Review: “In the Shadow of Spindrift House,” Mira Grant

Pros: Sucked me in and wouldn’t let me go!
Cons: If anything I would have liked even more buildup
Rating: 5 out of 5

Mira Grant’s (novella? Short novel?) In the Shadow of Spindrift House is a most bizarre combination of Lovecraftian cosmic horror and friends-on-an-adventure. But it WORKS!

Harlowe’s parents were killed when she was just four years old, and after living with her grandparents for a time, she moved in with her best friend/”brother” Kevin. The two of them, with their other friends Addison and Andy, formed the “Adventure Squad”. The squad has graduated high school, and they’re struggling–it’s really time for them to go their separate ways, but they want to continue with their investigations, on a professional level now. To do that, however, they need money. And Harlowe has an idea. There’s a reward offered for staying in Spindrift House in Maine and discovering which of three families actually owns the house. The house is of course haunted, and others have tried to claim the reward, only to die for their troubles. The Adventure Squad decides to take on at least this one last mission, and packs their bags and heads from Chicago to Maine. What Harlowe really cares about is the fact that one of the three families who believe they own the house is her mother’s family–and she’s still hoping to find out why her parents were killed.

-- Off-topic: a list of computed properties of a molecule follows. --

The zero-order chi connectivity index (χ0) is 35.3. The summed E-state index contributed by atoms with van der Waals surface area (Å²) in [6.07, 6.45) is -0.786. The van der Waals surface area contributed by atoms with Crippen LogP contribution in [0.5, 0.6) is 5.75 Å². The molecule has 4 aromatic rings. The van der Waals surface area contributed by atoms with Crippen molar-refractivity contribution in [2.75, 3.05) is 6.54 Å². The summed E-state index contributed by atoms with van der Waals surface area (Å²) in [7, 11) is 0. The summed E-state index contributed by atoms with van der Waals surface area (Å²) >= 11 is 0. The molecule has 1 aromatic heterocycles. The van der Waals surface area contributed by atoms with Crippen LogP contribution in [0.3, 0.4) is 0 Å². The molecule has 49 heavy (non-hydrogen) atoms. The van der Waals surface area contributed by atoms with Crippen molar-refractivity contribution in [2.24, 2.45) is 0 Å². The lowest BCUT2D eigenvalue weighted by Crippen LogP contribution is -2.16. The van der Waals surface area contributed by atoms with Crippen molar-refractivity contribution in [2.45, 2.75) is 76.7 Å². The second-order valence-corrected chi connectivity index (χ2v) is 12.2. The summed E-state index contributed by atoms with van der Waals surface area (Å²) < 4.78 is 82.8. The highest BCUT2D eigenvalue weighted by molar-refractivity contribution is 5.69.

Humanity has sacrificed so much on the altar of geometry, sacrificing eons untold to the mathematical aberration of the straight line, the perfect angle.

Spindrift House is fascinating. There are multiple stories of who built it and why, and they all end with someone throwing themselves from the widow’s walk. It’s very much a character of its own. I would have liked a bit more buildup in the house, but the story is still fantastic without that. Each character has a different experience of the house, and things start to go wrong almost right away. There’s plenty of tension around each turn!

Harlowe is gay. There’s no sexual content in this book–it’s as chaste as a YA novel. There is death, but not much gore. The dynamics in the group are wonderful. Harlowe has a huge crush on Addison. She also has a very strong sister/brother bond with Kevin. Each teen has their own role in the group. I love the fact that this story takes the trope of teen detectives and asks, what happens when they have to grow up?

I got so sucked into this book that when I finished, I looked up from my Kindle and was no longer certain whether it was morning, afternoon, or night, nor even what day of the week it was. That’s a huge compliment to Ms. Grant. This is an utterly entrancing stand-alone novel.

These things are true: the widow’s walk waits; the spiders sigh; and Spindrift House is calling its children home.

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